For the past two years, I’ve attended Nintendo’s press conference at E3. And for the past two years, I hung out in line with the fine folks over at Pure Nintendo. Good people, with a love for the subject matter. In fact, they love Nintendo so much that when Nintendo Power ceased publication earlier this year, Pure Nintendo rose to fill the void.
After a successful Kickstarter campaign that raised over $22,000, Pure Nintendo had the funding they needed to launch Pure Nintendo Magazine, a more robust and content-rich version of their digital-only Pure Nintendo publication launched in October 2011.
And hey, what better time to fill our mailboxes with gaming goodness than right before the launch of a new Nintendo system, right? As such, I decided to shoot Pure Nintendo founder Justin Sharp some questions to learn just how this all came together.
Gamertell: With the Wii U launch just around the corner, it seems you couldn’t have picked a better time to launch Pure Nintendo Magazine. Was that the intention from the start, or just lucky timing?
Justin Sharp: It was definitely our goal to be able to deliver the first issue of Pure Nintendo Magazine before the launch of the Wii U. I think it worked out nicer than we had hoped, so there’s definitely been some lucky timing involved. We expected a good response, but we were really floored by all the positive feedback we’ve received so far. One of my main motivators for doing the magazine was definitely the Wii U launch, and when I heard about Nintendo Power going away right as the Wii U was coming out, I was even more motivated to develop the magazine as quickly as possible.
Gamertell: Your Kickstarter campaign to launch the magazine ended with 258 backers but raised over $22,000. Do you think it was mostly the loss of Nintendo Power that drove donors to you, or just the excitement of what Nintendo has going on right now?
Sharp: I think most of the backers were more interested because of Nintendo Power ceasing production than just general excitement about the Wii U. Probably a majority were curious since we committed to doing a print magazine when most other magazines were closing or switching to digital only. I think providing a digital version is important going forward, but there’s really no comparison to the quality/resolution you can get with print. High DPI tablets are starting to change a little of that, but for people that don’t have the money to get an expensive tablet, print is still king of both value and quality.
Gamertell: How are you striking a balance between content for the “instant” news website vs. material that’ll be delayed for the print/digital magazine?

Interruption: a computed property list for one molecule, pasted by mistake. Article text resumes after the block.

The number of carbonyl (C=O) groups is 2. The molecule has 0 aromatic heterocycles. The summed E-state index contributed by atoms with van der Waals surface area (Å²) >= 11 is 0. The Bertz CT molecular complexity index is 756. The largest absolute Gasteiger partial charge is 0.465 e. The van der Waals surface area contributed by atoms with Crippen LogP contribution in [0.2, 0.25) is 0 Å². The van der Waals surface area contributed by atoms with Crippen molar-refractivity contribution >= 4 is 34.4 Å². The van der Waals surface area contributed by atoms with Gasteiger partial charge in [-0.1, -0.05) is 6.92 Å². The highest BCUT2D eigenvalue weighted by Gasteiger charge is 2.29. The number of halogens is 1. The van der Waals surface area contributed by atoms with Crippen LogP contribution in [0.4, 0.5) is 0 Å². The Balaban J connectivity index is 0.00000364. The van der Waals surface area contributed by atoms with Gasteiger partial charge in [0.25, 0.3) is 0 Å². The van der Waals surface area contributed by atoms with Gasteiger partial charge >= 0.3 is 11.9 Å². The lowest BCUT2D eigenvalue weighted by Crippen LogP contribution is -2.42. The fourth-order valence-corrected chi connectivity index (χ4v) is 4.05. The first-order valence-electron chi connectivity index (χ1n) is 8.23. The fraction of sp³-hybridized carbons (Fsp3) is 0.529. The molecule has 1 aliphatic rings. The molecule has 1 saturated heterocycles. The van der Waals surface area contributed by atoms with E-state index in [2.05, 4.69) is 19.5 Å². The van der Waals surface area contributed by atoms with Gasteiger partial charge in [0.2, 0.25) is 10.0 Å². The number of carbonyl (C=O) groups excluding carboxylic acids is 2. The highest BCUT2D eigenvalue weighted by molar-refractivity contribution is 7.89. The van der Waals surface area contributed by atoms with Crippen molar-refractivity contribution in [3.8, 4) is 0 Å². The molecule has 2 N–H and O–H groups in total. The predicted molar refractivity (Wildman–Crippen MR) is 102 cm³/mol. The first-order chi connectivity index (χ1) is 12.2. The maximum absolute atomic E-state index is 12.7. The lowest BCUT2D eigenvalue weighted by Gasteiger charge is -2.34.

Sharp: For the most part it hasn’t been a huge issue differentiating the two. We continue to offer the latest Nintendo news on our website, which contains everything from press releases, screenshots, videos, and interviews; but we saw a huge opportunity to offer an alternative to complement the website. We plan our interviews, previews, and reviews for the magazine and then also offer more commentary for the daily news in each issue. Also, by providing the “Top News” section at the end of each magazine, we can provide our subscribers with the best of both worlds. Not only can they get the high-quality art, previews, and interviews, but they can get a recap of all the major items from the past two months.
Gamertell: Regarding the Wii U, what game are you most looking forward to getting your hands on right now?
Gamertell: We recently ran an article discussing what as-of-yet unannounced Wii U games we’d like to see show up on the new system. Care to weigh in?
Sharp: I’ve actually been playing the new Professor Layton game on the 3DS and I must say it would be perfect for the Wii U. Imagine using the Wii U GamePad to look around the village in 360 degrees and being able to solve puzzles with the stylus/touchscreen. If developers are smart, I think you’ll see a lot of design concepts from the DS adapted for the Wii U. There are a lot of creative DS games that would be great on the Wii U. Obviously there is a ton of potential for Zelda and Star Fox on the Wii U, but I can’t wait to see what we see from Metroid on the system.
I’d like to thank Justin for answering my questions during what is obviously a busy but exciting time over a Pure Nintendo. The magazine is being released bi-monthly, and subscriptions are available at $20 for one year of the print edition, $10 for digital. Learn more at purenintendo.com/magazine/.
Read all entries in the Wii U Countdown.